Consider this a back-to-school gift from Afterthoughts (and Ordo Amoris!) to you all.

    Today, we’re going to learn the Morning Time ropes (remember: you can read those September 2008 archives from Morning Time Moms if you want to know more about this concept).

    • First, tell us a little about yourself.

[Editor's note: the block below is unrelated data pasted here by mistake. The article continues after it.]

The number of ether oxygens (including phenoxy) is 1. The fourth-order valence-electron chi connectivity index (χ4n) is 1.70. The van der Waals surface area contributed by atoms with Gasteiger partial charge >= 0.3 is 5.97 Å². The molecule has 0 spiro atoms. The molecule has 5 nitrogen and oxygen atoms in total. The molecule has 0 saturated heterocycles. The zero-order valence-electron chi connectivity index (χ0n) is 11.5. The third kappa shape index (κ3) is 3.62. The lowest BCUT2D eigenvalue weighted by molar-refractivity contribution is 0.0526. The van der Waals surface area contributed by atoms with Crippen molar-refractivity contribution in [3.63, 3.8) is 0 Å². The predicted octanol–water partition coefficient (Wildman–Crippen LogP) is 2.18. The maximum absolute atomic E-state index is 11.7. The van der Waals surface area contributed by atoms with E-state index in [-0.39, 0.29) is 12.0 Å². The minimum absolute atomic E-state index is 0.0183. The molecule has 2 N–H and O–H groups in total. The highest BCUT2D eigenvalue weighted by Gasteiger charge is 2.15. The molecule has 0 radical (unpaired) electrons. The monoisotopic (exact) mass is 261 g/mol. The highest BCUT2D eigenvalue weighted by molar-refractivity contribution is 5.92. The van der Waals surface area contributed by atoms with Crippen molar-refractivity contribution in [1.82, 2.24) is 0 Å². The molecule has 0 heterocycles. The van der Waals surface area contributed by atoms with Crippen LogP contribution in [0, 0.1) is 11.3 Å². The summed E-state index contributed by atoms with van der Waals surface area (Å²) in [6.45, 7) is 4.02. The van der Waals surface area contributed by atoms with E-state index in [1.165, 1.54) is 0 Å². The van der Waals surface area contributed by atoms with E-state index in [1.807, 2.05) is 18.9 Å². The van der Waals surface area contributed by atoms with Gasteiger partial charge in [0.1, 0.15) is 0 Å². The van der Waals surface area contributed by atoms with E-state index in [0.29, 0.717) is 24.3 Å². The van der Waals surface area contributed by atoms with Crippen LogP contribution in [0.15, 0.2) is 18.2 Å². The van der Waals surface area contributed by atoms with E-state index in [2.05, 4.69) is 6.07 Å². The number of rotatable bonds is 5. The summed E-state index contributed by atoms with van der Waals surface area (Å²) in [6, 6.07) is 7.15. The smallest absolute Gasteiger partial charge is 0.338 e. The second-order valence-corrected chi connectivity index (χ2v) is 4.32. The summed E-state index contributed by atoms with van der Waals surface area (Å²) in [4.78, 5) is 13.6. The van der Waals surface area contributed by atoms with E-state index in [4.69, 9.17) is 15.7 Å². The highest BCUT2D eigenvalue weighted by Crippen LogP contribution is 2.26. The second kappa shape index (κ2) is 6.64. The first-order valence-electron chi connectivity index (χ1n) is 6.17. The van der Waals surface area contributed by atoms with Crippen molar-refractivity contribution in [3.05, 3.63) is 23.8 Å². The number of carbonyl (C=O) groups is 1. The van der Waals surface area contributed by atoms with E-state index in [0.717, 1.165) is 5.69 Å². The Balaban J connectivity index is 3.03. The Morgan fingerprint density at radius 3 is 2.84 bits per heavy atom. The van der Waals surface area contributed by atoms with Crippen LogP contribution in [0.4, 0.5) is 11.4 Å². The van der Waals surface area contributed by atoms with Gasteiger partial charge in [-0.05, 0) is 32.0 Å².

I am homeschooling mom married to my husband, Tim, for 30 years. Tim works in nuclear power. We have 9 children. Timothy is 26. He is married to Natalia (homeschooled and New Saint Andrews grad) and they have 2 children Tim (TDRIII) and Blake. Timothy is a Green Beret. Nicholas, 24, is married to Hannah (homeschooled and jewelry designer.) They have a daughter, Georgia (1yo). Nicholas is a police detective and SWAT member. James, 22, is a junior at Covenant College playing 3rd base and planning on coaching baseball someday. Nathaniel, 20, is married to Vanessa. They are expecting their first baby in the early spring. Nathaniel studies nuclear engineering at Chattanooga State and works in the nuclear industry. Christopher, 18, is a freshman at Covenant College, playing baseball and thinking about sports journalism as a career. Benjamin, 16, is a junior in high school. He runs his own lawn business (Sporting Turfs), and works for the Chattanooga Lookouts along with playing baseball for the Chattanooga Patriots. Emily is a 15yo high school sophomore. She enjoys photography and graphic design. She has a dry sense of humor and no illusions about men. She is the light of my life. Andrew is 12 years old and in 7th grade. He plays baseball and likes to read mythology. Alex is 9 and in 4th grade. He also plays…..baseball. Alex loves to wake up early and get as much school done as possible so that he can get on with the business of playing. I heard about homeschooling 3 years before Timothy was born when Raymond Moore was on the 15 minute new radio show Focus on the Family and it has been full speed ahead since then. We live in Tennessee and are members of a PCA church. In my spare time I read and play word games.